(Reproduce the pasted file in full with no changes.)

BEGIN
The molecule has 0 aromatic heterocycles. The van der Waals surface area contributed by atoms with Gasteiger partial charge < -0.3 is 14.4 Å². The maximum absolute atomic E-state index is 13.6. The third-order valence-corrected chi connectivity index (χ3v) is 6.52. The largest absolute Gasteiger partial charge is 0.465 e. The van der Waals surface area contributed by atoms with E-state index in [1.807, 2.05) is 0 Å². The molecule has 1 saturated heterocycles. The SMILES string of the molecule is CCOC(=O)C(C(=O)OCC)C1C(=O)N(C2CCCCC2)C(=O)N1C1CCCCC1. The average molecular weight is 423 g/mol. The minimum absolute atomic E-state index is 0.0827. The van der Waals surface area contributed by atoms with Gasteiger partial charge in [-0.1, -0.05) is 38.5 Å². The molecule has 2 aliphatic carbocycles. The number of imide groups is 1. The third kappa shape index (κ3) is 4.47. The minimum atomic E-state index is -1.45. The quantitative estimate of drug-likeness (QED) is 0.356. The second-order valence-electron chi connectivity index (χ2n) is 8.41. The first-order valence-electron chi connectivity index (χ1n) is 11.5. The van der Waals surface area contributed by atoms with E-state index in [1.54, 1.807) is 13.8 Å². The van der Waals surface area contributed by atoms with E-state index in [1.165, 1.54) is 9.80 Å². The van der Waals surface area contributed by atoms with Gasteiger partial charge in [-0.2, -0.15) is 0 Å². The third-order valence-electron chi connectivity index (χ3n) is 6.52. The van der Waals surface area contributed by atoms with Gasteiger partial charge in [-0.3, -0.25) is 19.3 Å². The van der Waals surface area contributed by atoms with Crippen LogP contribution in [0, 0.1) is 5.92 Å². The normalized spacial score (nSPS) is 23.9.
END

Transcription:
The molecule has 0 aromatic heterocycles. The van der Waals surface area contributed by atoms with Gasteiger partial charge < -0.3 is 14.4 Å². The maximum absolute atomic E-state index is 13.6. The third-order valence-corrected chi connectivity index (χ3v) is 6.52. The largest absolute Gasteiger partial charge is 0.465 e. The van der Waals surface area contributed by atoms with E-state index in [1.807, 2.05) is 0 Å². The molecule has 1 saturated heterocycles. The SMILES string of the molecule is CCOC(=O)C(C(=O)OCC)C1C(=O)N(C2CCCCC2)C(=O)N1C1CCCCC1. The average molecular weight is 423 g/mol. The minimum absolute atomic E-state index is 0.0827. The van der Waals surface area contributed by atoms with Gasteiger partial charge in [-0.1, -0.05) is 38.5 Å². The molecule has 2 aliphatic carbocycles. The number of imide groups is 1. The third kappa shape index (κ3) is 4.47. The minimum atomic E-state index is -1.45. The quantitative estimate of drug-likeness (QED) is 0.356. The second-order valence-electron chi connectivity index (χ2n) is 8.41. The first-order valence-electron chi connectivity index (χ1n) is 11.5. The van der Waals surface area contributed by atoms with E-state index in [1.54, 1.807) is 13.8 Å². The van der Waals surface area contributed by atoms with E-state index in [1.165, 1.54) is 9.80 Å². The van der Waals surface area contributed by atoms with Gasteiger partial charge in [-0.2, -0.15) is 0 Å². The third-order valence-electron chi connectivity index (χ3n) is 6.52. The van der Waals surface area contributed by atoms with Gasteiger partial charge in [-0.3, -0.25) is 19.3 Å². The van der Waals surface area contributed by atoms with Crippen LogP contribution in [0, 0.1) is 5.92 Å². The normalized spacial score (nSPS) is 23.9.